The same "Declaration on a two-pillar solution" was also endorsed by the G20 Finance Ministers and Central Banks Governors. At their meeting in Venice on 9 and 10 July, they expressed their satisfaction with the "historic agreement on a more stable and equitable international fiscal architecture" reached through multilateral cooperation. They urged the OECD/G20 Inclusive Framework to define the final technical details and the implementation plan of the new rules by October and invited those countries that were still sceptical (or strongly opposed) to join the agreement as soon as possible.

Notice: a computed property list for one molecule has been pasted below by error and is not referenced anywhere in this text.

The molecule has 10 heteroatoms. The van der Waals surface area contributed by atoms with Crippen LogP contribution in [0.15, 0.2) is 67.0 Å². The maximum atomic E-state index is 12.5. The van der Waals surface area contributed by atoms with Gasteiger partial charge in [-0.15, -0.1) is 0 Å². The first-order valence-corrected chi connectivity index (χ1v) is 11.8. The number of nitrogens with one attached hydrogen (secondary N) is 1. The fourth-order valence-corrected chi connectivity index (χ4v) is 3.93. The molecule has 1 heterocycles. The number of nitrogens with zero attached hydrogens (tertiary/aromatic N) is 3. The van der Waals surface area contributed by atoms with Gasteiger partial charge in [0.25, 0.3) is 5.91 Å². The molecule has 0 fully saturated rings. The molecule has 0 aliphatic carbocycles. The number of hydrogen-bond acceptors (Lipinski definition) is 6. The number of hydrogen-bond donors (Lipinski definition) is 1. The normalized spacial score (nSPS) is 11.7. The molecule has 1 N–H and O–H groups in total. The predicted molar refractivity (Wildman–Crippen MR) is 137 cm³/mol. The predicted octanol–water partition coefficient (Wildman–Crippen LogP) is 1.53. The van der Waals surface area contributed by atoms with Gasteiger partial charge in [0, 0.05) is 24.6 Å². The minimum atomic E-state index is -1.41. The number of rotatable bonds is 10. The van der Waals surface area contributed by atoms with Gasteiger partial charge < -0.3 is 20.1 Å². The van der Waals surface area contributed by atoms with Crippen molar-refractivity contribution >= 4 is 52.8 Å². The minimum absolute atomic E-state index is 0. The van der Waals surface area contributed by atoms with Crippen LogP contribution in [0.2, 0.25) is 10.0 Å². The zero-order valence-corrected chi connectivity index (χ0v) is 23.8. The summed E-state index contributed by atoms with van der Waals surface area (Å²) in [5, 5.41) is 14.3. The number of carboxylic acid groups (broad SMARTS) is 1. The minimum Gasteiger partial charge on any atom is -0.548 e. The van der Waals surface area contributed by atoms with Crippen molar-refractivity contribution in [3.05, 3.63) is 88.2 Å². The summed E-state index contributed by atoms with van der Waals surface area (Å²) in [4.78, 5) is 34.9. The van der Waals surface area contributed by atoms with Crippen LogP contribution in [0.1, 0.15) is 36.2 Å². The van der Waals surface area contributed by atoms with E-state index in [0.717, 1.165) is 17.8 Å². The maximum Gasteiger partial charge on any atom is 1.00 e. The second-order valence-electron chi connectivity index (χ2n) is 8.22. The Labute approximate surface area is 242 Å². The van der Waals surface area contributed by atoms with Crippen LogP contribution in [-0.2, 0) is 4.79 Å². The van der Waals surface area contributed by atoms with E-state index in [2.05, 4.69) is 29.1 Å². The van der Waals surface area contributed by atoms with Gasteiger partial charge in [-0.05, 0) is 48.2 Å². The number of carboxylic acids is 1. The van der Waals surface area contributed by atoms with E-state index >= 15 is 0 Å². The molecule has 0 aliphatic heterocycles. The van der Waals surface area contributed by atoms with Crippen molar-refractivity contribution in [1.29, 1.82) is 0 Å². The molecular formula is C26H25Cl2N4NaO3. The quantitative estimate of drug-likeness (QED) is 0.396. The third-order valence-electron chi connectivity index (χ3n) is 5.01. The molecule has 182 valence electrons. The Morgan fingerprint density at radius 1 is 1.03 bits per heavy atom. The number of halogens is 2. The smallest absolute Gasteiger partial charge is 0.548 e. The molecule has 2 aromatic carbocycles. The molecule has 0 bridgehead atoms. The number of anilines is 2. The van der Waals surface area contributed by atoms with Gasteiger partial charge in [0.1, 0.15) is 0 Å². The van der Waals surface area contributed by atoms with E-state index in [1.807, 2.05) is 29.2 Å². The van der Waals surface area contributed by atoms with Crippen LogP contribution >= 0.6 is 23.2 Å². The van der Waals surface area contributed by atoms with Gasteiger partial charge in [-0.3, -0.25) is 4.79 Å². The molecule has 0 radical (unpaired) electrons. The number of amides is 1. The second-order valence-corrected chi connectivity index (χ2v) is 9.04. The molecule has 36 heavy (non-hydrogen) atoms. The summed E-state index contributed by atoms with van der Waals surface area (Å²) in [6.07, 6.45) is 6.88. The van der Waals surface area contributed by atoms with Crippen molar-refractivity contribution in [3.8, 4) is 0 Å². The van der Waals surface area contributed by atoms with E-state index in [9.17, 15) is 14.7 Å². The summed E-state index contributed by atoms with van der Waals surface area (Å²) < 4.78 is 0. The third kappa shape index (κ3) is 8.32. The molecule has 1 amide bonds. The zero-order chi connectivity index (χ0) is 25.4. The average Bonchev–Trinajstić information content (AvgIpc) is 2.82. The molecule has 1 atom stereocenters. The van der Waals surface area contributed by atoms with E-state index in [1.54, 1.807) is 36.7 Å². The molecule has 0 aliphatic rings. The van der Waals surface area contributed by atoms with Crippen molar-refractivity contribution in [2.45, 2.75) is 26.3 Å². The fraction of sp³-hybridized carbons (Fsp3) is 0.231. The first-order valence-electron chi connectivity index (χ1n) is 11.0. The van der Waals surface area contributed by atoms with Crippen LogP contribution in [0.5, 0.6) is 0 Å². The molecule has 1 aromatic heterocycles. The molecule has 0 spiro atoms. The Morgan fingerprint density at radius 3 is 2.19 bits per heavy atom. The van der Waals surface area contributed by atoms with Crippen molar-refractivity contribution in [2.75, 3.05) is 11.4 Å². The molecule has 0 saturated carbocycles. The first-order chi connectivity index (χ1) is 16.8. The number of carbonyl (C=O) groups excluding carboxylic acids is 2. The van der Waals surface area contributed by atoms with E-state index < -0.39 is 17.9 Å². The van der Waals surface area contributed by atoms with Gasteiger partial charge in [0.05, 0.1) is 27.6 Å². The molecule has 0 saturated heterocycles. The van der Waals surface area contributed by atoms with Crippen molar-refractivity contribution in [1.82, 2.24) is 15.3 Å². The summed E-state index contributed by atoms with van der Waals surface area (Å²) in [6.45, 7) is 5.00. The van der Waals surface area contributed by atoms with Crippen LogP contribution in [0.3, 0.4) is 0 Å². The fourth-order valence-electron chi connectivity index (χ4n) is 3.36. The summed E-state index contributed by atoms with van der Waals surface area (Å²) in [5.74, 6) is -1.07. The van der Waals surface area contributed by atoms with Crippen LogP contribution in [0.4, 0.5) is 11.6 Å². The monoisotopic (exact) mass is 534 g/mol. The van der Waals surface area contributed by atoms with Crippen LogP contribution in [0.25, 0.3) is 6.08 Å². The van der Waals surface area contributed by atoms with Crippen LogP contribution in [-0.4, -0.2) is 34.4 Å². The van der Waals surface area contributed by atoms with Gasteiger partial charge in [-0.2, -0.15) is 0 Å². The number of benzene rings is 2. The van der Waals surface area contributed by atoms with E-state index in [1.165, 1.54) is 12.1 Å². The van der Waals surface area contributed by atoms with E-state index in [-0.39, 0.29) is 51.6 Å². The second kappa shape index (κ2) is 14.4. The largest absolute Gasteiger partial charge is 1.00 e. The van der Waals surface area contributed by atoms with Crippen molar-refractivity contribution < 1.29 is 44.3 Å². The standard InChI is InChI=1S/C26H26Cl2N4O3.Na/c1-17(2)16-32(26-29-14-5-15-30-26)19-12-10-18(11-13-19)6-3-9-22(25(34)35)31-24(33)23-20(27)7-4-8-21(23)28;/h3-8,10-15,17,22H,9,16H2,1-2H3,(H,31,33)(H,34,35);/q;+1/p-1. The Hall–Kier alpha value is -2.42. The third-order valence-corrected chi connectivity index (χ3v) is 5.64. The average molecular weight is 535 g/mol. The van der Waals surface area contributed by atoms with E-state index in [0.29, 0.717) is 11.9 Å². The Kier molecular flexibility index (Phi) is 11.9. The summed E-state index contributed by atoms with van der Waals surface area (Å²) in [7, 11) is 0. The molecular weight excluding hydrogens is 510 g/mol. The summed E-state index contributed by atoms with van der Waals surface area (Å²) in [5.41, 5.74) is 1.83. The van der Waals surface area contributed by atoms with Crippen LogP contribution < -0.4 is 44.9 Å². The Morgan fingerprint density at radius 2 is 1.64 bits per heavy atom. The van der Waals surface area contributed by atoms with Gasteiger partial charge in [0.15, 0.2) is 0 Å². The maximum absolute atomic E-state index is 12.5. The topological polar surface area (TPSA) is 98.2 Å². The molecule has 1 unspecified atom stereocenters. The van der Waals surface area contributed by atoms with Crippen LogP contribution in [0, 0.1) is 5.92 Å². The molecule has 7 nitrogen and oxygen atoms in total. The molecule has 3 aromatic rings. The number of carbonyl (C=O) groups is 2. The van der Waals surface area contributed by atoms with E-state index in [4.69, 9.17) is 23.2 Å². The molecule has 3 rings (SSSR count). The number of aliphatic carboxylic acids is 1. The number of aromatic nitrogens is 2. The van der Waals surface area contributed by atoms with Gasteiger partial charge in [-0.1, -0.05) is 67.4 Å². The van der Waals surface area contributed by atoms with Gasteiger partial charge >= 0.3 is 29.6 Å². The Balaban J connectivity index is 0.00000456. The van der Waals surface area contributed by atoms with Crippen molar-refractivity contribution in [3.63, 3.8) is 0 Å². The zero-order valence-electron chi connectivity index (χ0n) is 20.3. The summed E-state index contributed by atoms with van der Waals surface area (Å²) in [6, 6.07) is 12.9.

European Commissioner for Economy Gentiloni, who attended the Venice summit, said: "It is a victory for fiscal fairness, for social justice and for the multilateral system. But our work is not over. We have until October to finalise this agreement. I am optimistic that during this time we will also be able to reach a consensus among all EU Member States on this crucial issue". Indeed, a Commission spokesperson told the press that the Commission would continue to interact with Estonia, Ireland and Hungary and work to ensure that an internal EU consensus around the contents of the international agreement is reached by October. The hope is that, once the technical details are settled, the three opposing States will also be persuaded to sign it.